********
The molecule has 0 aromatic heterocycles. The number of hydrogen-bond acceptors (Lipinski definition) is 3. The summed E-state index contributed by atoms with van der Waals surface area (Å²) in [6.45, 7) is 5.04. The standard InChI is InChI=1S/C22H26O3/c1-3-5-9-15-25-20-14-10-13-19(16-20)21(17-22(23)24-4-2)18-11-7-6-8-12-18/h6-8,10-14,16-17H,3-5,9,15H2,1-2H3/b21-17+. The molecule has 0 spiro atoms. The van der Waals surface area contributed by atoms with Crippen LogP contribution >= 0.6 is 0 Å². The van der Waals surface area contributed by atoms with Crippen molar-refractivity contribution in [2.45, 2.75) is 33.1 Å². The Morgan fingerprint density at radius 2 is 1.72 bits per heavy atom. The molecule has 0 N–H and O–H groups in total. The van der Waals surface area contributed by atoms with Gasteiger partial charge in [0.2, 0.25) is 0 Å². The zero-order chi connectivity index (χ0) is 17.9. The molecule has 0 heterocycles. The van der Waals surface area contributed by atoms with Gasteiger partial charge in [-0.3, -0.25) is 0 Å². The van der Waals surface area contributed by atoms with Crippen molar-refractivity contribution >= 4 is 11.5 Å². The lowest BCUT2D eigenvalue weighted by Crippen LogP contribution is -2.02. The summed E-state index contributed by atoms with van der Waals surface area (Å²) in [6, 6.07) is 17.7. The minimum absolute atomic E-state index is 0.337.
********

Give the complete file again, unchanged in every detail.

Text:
The molecule has 0 aromatic heterocycles. The number of hydrogen-bond acceptors (Lipinski definition) is 3. The summed E-state index contributed by atoms with van der Waals surface area (Å²) in [6.45, 7) is 5.04. The standard InChI is InChI=1S/C22H26O3/c1-3-5-9-15-25-20-14-10-13-19(16-20)21(17-22(23)24-4-2)18-11-7-6-8-12-18/h6-8,10-14,16-17H,3-5,9,15H2,1-2H3/b21-17+. The molecule has 0 spiro atoms. The van der Waals surface area contributed by atoms with Crippen LogP contribution >= 0.6 is 0 Å². The van der Waals surface area contributed by atoms with Crippen molar-refractivity contribution in [2.45, 2.75) is 33.1 Å². The Morgan fingerprint density at radius 2 is 1.72 bits per heavy atom. The molecule has 0 N–H and O–H groups in total. The van der Waals surface area contributed by atoms with Gasteiger partial charge in [0.2, 0.25) is 0 Å². The zero-order chi connectivity index (χ0) is 17.9. The molecule has 0 heterocycles. The van der Waals surface area contributed by atoms with Gasteiger partial charge in [-0.3, -0.25) is 0 Å². The van der Waals surface area contributed by atoms with Crippen molar-refractivity contribution >= 4 is 11.5 Å². The lowest BCUT2D eigenvalue weighted by Crippen LogP contribution is -2.02. The summed E-state index contributed by atoms with van der Waals surface area (Å²) in [6, 6.07) is 17.7. The minimum absolute atomic E-state index is 0.337.